If you’re willing to get a [tag]Podiobooks[/tag] account (which is low-key, except for the annoying fact that your password isn’t remembered for more than about 5 minutes), it’s definitely worth a listen. It has the title and feel of a book in a series, so I’m keeping my eyes peeled for future books.

Wen Spencer’s Alien Taste

Last September, I reviewed [tag]Wen Spencer[/tag]’s Tinker, a fantasy novel. This summer I picked up WO’s copy of [tag]Alien Taste[/tag], Spencer’s second novel.

She’s grown a decent amount as a writer, in my opinion. Gone is the awkwardly-inserted sex and the overpowered main character. [tag]Ukiah Oregon[/tag], the main character in [tag]Tinker[/tag], does a good job of having limitations and not having sudden personality changes.

This book is really a lot of fun if you’re looking for some light reading. It’s not a book that induces a lot of finger-biting over what’s going to happen next, but the characters are fun and do evoke sympathetic reactions.

Spencer has evidently turned this plotline into a series of books about Ukiah. I have no idea what the subsequent books would contain, as, much like Tinker, I felt the big bad guy had been vanquished and the characters “completed” by the end of this novel.

That said, Ukiah and Max (and company) are such likeable characters that I can put aside my confusion and place the next book on order. The circumstances and setting of Alien Taste–two private investigators, one of which is a master tracker–have enough potential for other fun things to happen that I wouldn’t mind following Ukiah around for a while.

Stephen King owned me.

And by “owned”, I mean held my attention obsessively for a few weeks as I read, back to back, the books of the [tag]Dark Tower[/tag] series.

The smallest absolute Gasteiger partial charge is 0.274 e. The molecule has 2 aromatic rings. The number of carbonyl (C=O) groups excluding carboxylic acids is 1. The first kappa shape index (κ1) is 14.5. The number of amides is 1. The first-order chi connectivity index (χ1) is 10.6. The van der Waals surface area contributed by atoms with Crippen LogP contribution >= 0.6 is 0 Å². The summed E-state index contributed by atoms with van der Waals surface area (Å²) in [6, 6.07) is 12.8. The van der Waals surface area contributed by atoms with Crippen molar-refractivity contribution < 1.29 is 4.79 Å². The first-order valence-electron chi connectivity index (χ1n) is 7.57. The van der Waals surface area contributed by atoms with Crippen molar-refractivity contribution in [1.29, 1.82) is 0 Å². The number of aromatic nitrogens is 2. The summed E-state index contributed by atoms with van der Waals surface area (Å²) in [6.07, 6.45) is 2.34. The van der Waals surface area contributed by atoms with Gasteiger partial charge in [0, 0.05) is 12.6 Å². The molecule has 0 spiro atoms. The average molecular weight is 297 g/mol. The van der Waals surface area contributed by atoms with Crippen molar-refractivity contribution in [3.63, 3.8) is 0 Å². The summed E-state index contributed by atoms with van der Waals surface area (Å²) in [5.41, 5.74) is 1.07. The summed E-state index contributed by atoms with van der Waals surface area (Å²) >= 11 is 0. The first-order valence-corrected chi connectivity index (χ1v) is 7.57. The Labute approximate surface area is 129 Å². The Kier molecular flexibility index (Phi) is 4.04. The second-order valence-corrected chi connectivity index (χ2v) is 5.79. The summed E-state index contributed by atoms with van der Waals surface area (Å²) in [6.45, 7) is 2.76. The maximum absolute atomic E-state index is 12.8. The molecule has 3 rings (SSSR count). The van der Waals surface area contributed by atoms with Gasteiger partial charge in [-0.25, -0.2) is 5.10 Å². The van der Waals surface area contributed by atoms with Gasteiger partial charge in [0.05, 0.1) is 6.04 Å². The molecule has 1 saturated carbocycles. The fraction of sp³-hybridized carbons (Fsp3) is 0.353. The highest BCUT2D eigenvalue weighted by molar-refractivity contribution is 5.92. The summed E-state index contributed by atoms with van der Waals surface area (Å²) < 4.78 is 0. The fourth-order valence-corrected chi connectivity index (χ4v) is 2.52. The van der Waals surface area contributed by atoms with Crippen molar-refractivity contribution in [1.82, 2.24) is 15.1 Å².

I loved the first four. I liked the last three, although I felt their flaws increasingly as the series progressed.

The ending… the ending in the epilogue rather floored me. It wasn’t original, and may have even been clichéd, but it was… fitting, I think. Or fitting enough.

I felt that King had gone through all the trouble of changing Roland through his friendships, only to make the series selfish again at the end with Susannah’s departure and Oy’s death. I was disappointed. I know it was mentioned throughout the series that Roland was somewhat outside the circle, but by the end I’d felt they were more cohesive as a group.

I guess part of it was that Eddie’s death felt natural in the plot (and surprising), Jake’s was expected, and Susannah’s departure was hackneyed.

I’ll admit, though, that I did cry when Eddie died. I mean, Eddie was a cool guy. All witty and stuff. I think he had the best (and funniest) rapport with Roland.

The self-insertion of King into the novels was really just silly. The concept of self-insertion doesn’t bother me much, but the angst over “Who put the rose there? Could it have been… King?” was just a bit of masturbatory silliness. I appreciate King’s point about the author not always being in control of a story, though.

WO tells me that King’s character (especially during the first meeting) was supposed to be completely unsympathetic because he wasn’t doing his job and was falling into alcohol. I have sympathy for people with addictions like alcoholism. I also have some (albeit less) sympathy for people that just don’t get things done. I thought he was a good character.

Overall, I thought the series was very, very good. I’m eagerly awaiting the graphic novel that’s to be #8 in the series. I have no idea what an eighth book would contain, but we’ll see.

I haven’t read anything else by [tag]Stephen King[/tag] (I don’t think), although I’ve seen a few of his movies/shows ([tag]The Langoliers[/tag], [tag]Dead Zone[/tag], [tag]The Green Mile[/tag], etc.).

That reminds me… I need to return Ryan’s books to him…